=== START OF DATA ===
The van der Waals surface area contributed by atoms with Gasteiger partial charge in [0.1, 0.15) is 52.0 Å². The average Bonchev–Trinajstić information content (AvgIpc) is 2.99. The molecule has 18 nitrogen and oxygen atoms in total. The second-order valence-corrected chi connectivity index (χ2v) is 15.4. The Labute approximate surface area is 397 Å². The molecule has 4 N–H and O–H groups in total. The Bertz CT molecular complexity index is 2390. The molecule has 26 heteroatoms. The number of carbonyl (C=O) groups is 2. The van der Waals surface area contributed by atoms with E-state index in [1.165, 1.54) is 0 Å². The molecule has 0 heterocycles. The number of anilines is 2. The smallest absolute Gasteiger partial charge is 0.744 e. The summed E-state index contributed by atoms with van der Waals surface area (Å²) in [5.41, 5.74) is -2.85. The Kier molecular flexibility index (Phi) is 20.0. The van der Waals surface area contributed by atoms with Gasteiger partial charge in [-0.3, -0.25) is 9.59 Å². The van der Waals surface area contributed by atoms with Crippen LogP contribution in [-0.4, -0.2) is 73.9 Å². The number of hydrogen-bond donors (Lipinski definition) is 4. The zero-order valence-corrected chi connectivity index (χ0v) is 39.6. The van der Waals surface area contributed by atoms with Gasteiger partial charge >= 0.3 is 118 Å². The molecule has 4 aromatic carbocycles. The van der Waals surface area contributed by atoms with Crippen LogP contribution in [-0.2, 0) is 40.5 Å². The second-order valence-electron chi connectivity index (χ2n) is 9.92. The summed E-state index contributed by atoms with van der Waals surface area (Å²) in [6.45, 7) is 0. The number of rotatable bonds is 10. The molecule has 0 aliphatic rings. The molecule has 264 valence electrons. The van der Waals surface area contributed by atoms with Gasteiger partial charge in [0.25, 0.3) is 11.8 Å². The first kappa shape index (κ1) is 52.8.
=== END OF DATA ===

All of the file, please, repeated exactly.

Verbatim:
The van der Waals surface area contributed by atoms with Gasteiger partial charge in [0.1, 0.15) is 52.0 Å². The average Bonchev–Trinajstić information content (AvgIpc) is 2.99. The molecule has 18 nitrogen and oxygen atoms in total. The second-order valence-corrected chi connectivity index (χ2v) is 15.4. The Labute approximate surface area is 397 Å². The molecule has 4 N–H and O–H groups in total. The Bertz CT molecular complexity index is 2390. The molecule has 26 heteroatoms. The number of carbonyl (C=O) groups is 2. The van der Waals surface area contributed by atoms with E-state index in [1.165, 1.54) is 0 Å². The molecule has 0 heterocycles. The number of anilines is 2. The smallest absolute Gasteiger partial charge is 0.744 e. The summed E-state index contributed by atoms with van der Waals surface area (Å²) in [5.41, 5.74) is -2.85. The Kier molecular flexibility index (Phi) is 20.0. The van der Waals surface area contributed by atoms with Gasteiger partial charge in [-0.3, -0.25) is 9.59 Å². The van der Waals surface area contributed by atoms with Crippen LogP contribution in [-0.4, -0.2) is 73.9 Å². The number of hydrogen-bond donors (Lipinski definition) is 4. The zero-order valence-corrected chi connectivity index (χ0v) is 39.6. The van der Waals surface area contributed by atoms with Gasteiger partial charge >= 0.3 is 118 Å². The molecule has 4 aromatic carbocycles. The van der Waals surface area contributed by atoms with Crippen LogP contribution in [-0.2, 0) is 40.5 Å². The second-order valence-electron chi connectivity index (χ2n) is 9.92. The summed E-state index contributed by atoms with van der Waals surface area (Å²) in [6.45, 7) is 0. The number of rotatable bonds is 10. The molecule has 0 aliphatic rings. The molecule has 264 valence electrons. The van der Waals surface area contributed by atoms with Gasteiger partial charge in [0.25, 0.3) is 11.8 Å². The first kappa shape index (κ1) is 52.8.